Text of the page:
You've heard what the experts have had to say--"No one is interested in what you had for lunch! Stop tweeting and Facebook-ing your food!" And I have disregarded that advice and tweeted about food before. It's fun to break the rules sometimes!
And I suppose that they're actually right, those experts, in a way. Taking a photo of your pan-seared ahi tuna or whatever, and saying, "Out with the gang at that great new restaurant!" may be a pretty good thing for your inner circle of internet pals, the folks you work with, your family, your down the street neighbor who's on your Facebook, and whatnot, but it's not something that will generally hold the interest of anyone outside that tight-knit inner circle.
I think that a posting of any kind having to do with food should be something that causes people to sit up and take notice--you've got to have something to say about food. You don't necessarily have to be Jacques Pepin, but you have to have a reason for writing what you do, an awareness of what you like and don't like and why. Some kind of an observation or perspective on a food matter. These are the kinds of things that will draw more people than your Aunt Gertrude (who reads all your stuff!) to be interested.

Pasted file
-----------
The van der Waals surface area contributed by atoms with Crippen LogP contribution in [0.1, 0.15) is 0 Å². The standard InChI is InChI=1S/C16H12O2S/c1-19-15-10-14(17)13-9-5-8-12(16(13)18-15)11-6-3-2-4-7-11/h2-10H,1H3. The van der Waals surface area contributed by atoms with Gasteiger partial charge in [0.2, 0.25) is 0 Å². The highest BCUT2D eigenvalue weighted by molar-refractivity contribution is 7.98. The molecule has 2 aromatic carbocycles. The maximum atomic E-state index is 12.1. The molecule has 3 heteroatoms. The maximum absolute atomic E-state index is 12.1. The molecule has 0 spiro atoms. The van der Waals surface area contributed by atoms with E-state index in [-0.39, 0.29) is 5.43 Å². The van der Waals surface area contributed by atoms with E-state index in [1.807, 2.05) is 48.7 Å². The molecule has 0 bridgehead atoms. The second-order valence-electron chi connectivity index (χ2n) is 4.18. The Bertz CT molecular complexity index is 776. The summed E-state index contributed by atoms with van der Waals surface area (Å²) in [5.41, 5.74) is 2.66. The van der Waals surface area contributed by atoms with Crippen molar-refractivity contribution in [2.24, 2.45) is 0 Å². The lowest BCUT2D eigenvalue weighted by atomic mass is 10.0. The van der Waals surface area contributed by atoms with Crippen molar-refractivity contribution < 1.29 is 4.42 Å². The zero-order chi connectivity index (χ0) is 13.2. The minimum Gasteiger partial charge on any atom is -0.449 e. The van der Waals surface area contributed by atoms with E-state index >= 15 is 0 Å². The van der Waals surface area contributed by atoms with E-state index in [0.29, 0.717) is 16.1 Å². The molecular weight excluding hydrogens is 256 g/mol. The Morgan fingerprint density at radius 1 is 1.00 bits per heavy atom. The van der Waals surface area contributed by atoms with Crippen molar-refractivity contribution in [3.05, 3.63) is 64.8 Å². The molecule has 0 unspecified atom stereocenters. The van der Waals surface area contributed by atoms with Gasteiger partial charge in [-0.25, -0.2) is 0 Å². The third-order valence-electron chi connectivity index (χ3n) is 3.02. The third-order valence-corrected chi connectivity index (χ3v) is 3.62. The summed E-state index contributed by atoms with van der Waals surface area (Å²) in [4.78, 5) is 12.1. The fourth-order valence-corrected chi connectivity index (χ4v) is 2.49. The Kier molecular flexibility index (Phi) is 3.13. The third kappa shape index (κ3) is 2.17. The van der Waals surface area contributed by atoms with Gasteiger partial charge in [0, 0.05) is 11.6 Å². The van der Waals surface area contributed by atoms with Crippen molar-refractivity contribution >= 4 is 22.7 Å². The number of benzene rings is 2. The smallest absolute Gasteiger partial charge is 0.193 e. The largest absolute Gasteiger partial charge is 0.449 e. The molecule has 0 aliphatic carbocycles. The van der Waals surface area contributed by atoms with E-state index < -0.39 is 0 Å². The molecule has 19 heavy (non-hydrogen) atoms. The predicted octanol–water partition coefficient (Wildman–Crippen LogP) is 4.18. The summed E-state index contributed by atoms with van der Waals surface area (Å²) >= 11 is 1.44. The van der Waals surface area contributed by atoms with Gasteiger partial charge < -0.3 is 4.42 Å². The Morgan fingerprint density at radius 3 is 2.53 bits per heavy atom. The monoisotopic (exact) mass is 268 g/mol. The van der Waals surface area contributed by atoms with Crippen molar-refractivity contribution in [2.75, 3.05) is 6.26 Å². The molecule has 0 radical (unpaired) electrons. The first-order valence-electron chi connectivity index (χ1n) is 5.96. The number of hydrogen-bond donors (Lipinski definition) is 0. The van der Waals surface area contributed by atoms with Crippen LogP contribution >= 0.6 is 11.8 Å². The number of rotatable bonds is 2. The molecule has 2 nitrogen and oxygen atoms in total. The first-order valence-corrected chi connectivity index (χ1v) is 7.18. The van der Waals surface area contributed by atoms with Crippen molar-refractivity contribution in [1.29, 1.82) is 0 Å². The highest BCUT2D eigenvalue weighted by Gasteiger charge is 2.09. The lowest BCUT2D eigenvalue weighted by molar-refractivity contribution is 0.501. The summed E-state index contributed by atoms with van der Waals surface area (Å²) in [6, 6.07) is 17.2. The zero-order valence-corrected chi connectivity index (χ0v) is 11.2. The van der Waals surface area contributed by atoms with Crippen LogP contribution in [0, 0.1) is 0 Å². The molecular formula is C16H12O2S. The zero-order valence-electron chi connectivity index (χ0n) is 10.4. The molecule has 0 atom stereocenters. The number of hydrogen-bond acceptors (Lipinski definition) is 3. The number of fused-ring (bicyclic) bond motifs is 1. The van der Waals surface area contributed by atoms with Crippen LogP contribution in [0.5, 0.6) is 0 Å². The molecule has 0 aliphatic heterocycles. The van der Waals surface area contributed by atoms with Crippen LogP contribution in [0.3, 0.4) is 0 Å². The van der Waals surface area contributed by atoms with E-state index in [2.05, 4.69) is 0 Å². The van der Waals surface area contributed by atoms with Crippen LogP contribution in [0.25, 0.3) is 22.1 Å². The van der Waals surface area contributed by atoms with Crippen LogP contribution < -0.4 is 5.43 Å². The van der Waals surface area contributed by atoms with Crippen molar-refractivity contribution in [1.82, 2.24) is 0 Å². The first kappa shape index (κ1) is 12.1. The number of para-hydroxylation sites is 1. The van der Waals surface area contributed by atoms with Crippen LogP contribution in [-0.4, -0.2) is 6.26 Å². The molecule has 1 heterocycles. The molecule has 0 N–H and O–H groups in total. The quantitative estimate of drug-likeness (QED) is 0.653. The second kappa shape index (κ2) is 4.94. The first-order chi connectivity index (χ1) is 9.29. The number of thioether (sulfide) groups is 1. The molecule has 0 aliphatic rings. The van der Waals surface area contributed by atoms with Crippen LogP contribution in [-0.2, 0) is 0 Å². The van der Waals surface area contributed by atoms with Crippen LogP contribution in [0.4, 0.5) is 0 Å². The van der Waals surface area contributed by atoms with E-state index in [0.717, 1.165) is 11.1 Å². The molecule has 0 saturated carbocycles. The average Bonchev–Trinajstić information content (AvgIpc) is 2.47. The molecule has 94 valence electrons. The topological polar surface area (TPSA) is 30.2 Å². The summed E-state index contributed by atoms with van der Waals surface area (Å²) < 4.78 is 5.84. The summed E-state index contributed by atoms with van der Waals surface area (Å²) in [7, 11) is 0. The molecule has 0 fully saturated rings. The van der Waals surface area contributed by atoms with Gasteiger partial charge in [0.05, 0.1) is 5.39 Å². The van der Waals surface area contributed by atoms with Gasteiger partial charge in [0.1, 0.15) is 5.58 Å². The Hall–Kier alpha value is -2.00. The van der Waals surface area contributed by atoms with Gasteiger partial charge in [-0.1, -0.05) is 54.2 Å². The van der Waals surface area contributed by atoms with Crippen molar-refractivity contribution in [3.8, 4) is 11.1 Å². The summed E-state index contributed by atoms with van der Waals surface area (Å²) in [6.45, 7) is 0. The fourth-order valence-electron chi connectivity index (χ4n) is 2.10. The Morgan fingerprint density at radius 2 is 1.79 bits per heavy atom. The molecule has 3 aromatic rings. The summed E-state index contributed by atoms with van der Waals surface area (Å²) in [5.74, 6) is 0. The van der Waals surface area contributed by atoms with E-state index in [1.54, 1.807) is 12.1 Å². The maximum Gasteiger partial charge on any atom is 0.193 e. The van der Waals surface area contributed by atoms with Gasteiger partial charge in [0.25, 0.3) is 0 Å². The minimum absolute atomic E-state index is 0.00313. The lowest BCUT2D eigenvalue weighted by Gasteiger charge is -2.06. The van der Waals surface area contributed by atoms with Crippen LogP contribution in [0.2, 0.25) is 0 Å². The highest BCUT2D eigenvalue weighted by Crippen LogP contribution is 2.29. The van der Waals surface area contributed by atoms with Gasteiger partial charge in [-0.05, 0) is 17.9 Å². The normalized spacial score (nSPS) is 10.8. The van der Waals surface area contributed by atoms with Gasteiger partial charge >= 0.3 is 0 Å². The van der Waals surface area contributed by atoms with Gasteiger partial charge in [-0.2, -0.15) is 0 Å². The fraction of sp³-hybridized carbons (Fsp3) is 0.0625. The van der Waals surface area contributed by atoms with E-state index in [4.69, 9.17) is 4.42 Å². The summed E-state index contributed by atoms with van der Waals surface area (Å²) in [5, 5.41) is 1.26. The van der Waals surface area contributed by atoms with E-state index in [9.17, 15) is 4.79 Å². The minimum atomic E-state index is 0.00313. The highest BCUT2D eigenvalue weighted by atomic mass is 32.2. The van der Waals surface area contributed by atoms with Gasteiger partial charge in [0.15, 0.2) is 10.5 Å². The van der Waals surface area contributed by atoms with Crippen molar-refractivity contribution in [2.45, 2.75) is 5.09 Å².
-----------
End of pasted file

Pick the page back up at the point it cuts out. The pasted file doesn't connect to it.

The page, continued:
And now, I'm sure people are going to hate me or something, because I said all of that simply to set up a few words that were rattling through my brain about onions. Whoever has read this far can judge whether or not I adhered to my own self-imposed expert rules.
The Whole Thing About Liking/Not Liking Onions
Almost everyone starts out as a kid not liking onions. It's something about their texture, it can be kind of "papery" in a weird way. Certainly, if your mom or whoever was the cook when you were growing up can really ruin your experience of onions by not cooking them properly or throwing them on badly cooked meat, especially if you're the type of kid like I was who also had a hard time liking red meat. Fried onions can seem kind of slimy and weird. The whole thing leaves you feeling like you'd be fine if you never ate another onion again.
But then, at least in my case, things happen as you get a little older. You start noticing that nice, fresh, thinly sliced onion tastes pretty darn good on a cheeseburger. In fact, onions and cheese tend to go together really well, "cheese and onion" is sort of a food institution.
And then, it happens: someone serves you Roasted Cipollini Onions, which are the kind of thing that absolutely melts in your mouth. The first time I had these, it was so good I nearly came unglued. The way this dish is made, the onions have a sweet/savory nut-like flavor that can send you over the moon.
Not everyone crosses the bridge from hating onions to liking them, they can almost be classified in that snooty category of foods thought of as "an acquired taste." As a person who has made that jump, I can tell you that I feel a little more like a real adult, knowing that I have embraced onions as a culinary friend.